NASA Goddard Pathways Webinars
Wednesday and Thursday, March 4 and 5
3:30 – 5:00 pm
These webinars will provide essential information on the student Pathways internship opportunities at NASA Goddard Space Flight Center (GSFC). The webinars are for sophomores, juniors, seniors heading to graduate school, and graduate students. (Freshman students, seniors or graduate students graduating by May 2015 unfortunately will not have enough time to complete the requirements of this program).
Agenda items will include:
- Overview of Pathways Internship Program
- Application Process
- Application Deadlines
- Total number of opportunities
- GSFC Locations
- Q & A Session
National Institutes of Health (NIH) Summer Internship: Industrial-Systems Engineer
The NIH seeks students at all levels to complete 3-4 months of full-time internship experience before they graduate. Students will be given a project, mentor, and guidance, and will attend a number of high level meetings. Requirements: U.S. citizenship, 3.0 GPA or higher, and interest in working for the Federal Government. Interested students should contact Kyle.Hartwig@nih.gov at NIH Corporate Recruitment.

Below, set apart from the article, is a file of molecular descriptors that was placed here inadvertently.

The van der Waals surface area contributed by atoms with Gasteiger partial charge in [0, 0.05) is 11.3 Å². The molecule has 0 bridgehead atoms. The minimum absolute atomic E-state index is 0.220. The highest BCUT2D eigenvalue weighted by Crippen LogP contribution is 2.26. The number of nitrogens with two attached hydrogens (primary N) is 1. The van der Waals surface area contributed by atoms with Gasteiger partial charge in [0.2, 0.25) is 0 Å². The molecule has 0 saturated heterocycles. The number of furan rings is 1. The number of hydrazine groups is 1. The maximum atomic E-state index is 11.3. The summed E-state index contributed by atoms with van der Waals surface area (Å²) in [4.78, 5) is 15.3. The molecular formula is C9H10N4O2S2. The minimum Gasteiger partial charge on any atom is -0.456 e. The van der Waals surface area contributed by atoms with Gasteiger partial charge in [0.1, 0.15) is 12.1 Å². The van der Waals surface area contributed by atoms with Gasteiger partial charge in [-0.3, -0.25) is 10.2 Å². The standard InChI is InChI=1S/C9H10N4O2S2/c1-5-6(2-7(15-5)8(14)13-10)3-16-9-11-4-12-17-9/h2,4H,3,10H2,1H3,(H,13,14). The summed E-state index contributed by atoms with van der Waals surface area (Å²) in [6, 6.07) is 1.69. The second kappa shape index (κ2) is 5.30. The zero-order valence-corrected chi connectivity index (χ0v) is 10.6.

AFRL Griffiss Institute: 2015 Summer Internship Program
The 2015 application cycle has begun for the Summer Internship Program at the Information Directorate of the Air Force Research Laboratory. This is a paid summer internship opportunity for students currently enrolled in an accredited college or university at the freshman level through the Ph.D. level (U.S. CITIZENS ONLY) to work on-site with AFRL researchers on a wide variety of research projects. The majority of the students selected will be majoring in technical fields such as electrical and computer engineering, mathematics, and physics. Basic information on the areas of research that the selected interns will be working in is available in the AFRL/RI Core Competencies. The application deadline is March 20, 2015. A copy of your resume and your current transcript are required with your application. These documents must be uploaded in .PDF format. Application submission link.
Entrepreneurship News & Events
Office of Entrepreneurship Spring Workshop: “Special Topics: Foreign Startup Founders”
Wednesday, February 25
5:30 - 7:00 pm
255 Duques Hall